Health campaigners have urged the new government not to water down its obesity plans after accusing advertising bosses of “spinning” a new report, showing a significant decline in children watching HFSS ads.
The Advertising Standards Authority (ASA) this week published a new round of figures showing rates of children’s exposure to age-restricted TV ads remained at broadly the same levels, but their exposure to HFSS ads on TV showed a significant decline since 2016.
The figures, which also cover ads for gambling and alcohol, showed children saw 12.4 ads for HFSS products per week in 2016, falling to just eight in 2018, with children now seeing fewer TV ads for HFSS products than they do non-HFSS.
The ASA said that between 2008 and 2018, children’s exposure to all TV ads for food and soft drink halved, from an average of 35.5 ads per week in 2008 to 17.8 ads per week in 2018.
The report comes with the government facing questions over its commitment to pursuing a promised review of HFSS advertising, including the possibility of introducing a new 9pm watershed on HFSS ads beyond existing restrictions affecting kids programming.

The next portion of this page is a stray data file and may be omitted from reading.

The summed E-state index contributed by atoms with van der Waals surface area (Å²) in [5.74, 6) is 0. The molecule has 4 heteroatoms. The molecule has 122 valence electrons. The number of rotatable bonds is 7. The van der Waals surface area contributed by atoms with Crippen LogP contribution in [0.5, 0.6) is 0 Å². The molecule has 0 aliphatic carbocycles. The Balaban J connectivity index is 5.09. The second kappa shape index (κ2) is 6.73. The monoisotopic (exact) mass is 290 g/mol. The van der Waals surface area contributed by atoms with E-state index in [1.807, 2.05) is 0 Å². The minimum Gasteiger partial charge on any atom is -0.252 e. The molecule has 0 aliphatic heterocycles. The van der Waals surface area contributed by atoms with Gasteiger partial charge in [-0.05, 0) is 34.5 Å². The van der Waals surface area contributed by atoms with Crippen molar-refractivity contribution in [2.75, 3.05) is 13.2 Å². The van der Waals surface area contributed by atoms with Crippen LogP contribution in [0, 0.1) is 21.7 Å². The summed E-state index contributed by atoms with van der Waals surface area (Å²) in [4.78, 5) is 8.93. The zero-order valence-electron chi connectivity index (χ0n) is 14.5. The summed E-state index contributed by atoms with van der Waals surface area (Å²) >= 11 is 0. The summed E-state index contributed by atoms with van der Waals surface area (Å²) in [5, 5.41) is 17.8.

The government has also consulted on sweeping proposals for a clampdown on in-store promotions of HFSS products.
“Our priority is to ensure children are protected and we’re pleased that there’s a clear reduction in children’s exposure to TV ads for HFSS products and consistently low alcohol ad exposure levels,” said ASA CEO Guy Parker.
“We’ve also policed the rules online through our proactive monitoring work, which uses technology to find out which ads children are seeing, followed by swift action against online advertisers who have broken the rules.”
However, Barbara Crowther, coordinator of the Children’s Food Campaign, said: “The government should not swallow the ASA’s latest spin on unhealthy food and drink advertising. It is clear that whether it is on TV, online, on our streets or in our shops, children are constantly nudged towards less healthy food and drink choices.
“There is overwhelming public and health professional support for tightening current HFSS restrictions. We call on the government to stand firm and ensure 2020 delivers the promised progress on the Childhood Obesity Plan, including a 9pm watershed on junk food advertising, a ban on sales of energy drinks to children, and a clampdown on promotions of junk food cluttering up every shop entrance, aisle end and till location.”